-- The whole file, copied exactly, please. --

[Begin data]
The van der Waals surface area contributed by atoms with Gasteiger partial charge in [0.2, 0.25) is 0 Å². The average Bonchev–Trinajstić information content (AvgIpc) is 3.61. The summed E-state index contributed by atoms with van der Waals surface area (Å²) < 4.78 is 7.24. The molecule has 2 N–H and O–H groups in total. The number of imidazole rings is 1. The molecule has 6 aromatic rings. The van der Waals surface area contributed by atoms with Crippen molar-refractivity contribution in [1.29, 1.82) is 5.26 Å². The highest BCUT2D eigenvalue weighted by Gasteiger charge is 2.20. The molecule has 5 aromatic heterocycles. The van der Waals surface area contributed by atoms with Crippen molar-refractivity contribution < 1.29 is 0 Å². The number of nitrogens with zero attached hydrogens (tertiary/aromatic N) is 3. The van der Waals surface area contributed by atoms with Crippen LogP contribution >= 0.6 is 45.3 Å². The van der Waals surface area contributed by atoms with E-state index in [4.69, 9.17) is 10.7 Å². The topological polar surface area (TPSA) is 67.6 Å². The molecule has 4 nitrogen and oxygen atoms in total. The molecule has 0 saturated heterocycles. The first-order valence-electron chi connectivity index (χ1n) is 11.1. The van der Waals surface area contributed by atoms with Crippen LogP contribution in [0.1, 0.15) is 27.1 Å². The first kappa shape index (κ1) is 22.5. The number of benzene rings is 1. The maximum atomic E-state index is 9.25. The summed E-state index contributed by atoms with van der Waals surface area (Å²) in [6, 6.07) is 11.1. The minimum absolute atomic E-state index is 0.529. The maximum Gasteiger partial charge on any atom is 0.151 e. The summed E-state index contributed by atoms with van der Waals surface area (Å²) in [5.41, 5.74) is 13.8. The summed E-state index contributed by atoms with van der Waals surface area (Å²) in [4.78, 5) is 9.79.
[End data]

The van der Waals surface area contributed by atoms with Gasteiger partial charge in [0.2, 0.25) is 0 Å². The average Bonchev–Trinajstić information content (AvgIpc) is 3.61. The summed E-state index contributed by atoms with van der Waals surface area (Å²) < 4.78 is 7.24. The molecule has 2 N–H and O–H groups in total. The number of imidazole rings is 1. The molecule has 6 aromatic rings. The van der Waals surface area contributed by atoms with Crippen molar-refractivity contribution in [1.29, 1.82) is 5.26 Å². The highest BCUT2D eigenvalue weighted by Gasteiger charge is 2.20. The molecule has 5 aromatic heterocycles. The van der Waals surface area contributed by atoms with Crippen molar-refractivity contribution < 1.29 is 0 Å². The number of nitrogens with zero attached hydrogens (tertiary/aromatic N) is 3. The van der Waals surface area contributed by atoms with Crippen LogP contribution >= 0.6 is 45.3 Å². The van der Waals surface area contributed by atoms with E-state index in [4.69, 9.17) is 10.7 Å². The topological polar surface area (TPSA) is 67.6 Å². The molecule has 4 nitrogen and oxygen atoms in total. The molecule has 0 saturated heterocycles. The first-order valence-electron chi connectivity index (χ1n) is 11.1. The van der Waals surface area contributed by atoms with Crippen LogP contribution in [0.1, 0.15) is 27.1 Å². The first kappa shape index (κ1) is 22.5. The number of benzene rings is 1. The maximum atomic E-state index is 9.25. The summed E-state index contributed by atoms with van der Waals surface area (Å²) in [6, 6.07) is 11.1. The minimum absolute atomic E-state index is 0.529. The maximum Gasteiger partial charge on any atom is 0.151 e. The summed E-state index contributed by atoms with van der Waals surface area (Å²) in [5.41, 5.74) is 13.8. The summed E-state index contributed by atoms with van der Waals surface area (Å²) in [4.78, 5) is 9.79.